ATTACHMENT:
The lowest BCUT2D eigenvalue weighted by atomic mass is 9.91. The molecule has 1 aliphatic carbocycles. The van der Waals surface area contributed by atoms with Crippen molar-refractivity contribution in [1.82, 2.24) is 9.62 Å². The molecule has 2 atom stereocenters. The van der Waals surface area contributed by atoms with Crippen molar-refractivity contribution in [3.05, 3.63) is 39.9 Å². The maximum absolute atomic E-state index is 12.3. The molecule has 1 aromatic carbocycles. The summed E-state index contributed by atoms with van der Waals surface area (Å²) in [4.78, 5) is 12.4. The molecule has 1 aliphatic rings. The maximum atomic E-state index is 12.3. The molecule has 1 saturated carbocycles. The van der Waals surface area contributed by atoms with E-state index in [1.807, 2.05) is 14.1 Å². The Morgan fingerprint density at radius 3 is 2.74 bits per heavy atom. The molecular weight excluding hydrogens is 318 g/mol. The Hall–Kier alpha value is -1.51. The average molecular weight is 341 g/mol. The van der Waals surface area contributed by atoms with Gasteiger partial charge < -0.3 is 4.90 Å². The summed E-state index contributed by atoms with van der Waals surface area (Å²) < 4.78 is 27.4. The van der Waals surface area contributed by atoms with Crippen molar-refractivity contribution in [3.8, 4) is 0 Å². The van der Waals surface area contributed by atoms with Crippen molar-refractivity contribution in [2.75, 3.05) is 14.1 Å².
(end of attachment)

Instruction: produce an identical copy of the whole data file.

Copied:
The lowest BCUT2D eigenvalue weighted by atomic mass is 9.91. The molecule has 1 aliphatic carbocycles. The van der Waals surface area contributed by atoms with Crippen molar-refractivity contribution in [1.82, 2.24) is 9.62 Å². The molecule has 2 atom stereocenters. The van der Waals surface area contributed by atoms with Crippen molar-refractivity contribution in [3.05, 3.63) is 39.9 Å². The maximum absolute atomic E-state index is 12.3. The molecule has 1 aromatic carbocycles. The summed E-state index contributed by atoms with van der Waals surface area (Å²) in [4.78, 5) is 12.4. The molecule has 1 aliphatic rings. The maximum atomic E-state index is 12.3. The molecule has 1 saturated carbocycles. The van der Waals surface area contributed by atoms with E-state index in [1.807, 2.05) is 14.1 Å². The Morgan fingerprint density at radius 3 is 2.74 bits per heavy atom. The molecular weight excluding hydrogens is 318 g/mol. The Hall–Kier alpha value is -1.51. The average molecular weight is 341 g/mol. The van der Waals surface area contributed by atoms with Gasteiger partial charge < -0.3 is 4.90 Å². The summed E-state index contributed by atoms with van der Waals surface area (Å²) < 4.78 is 27.4. The van der Waals surface area contributed by atoms with Crippen molar-refractivity contribution in [3.8, 4) is 0 Å². The van der Waals surface area contributed by atoms with Crippen molar-refractivity contribution in [2.75, 3.05) is 14.1 Å².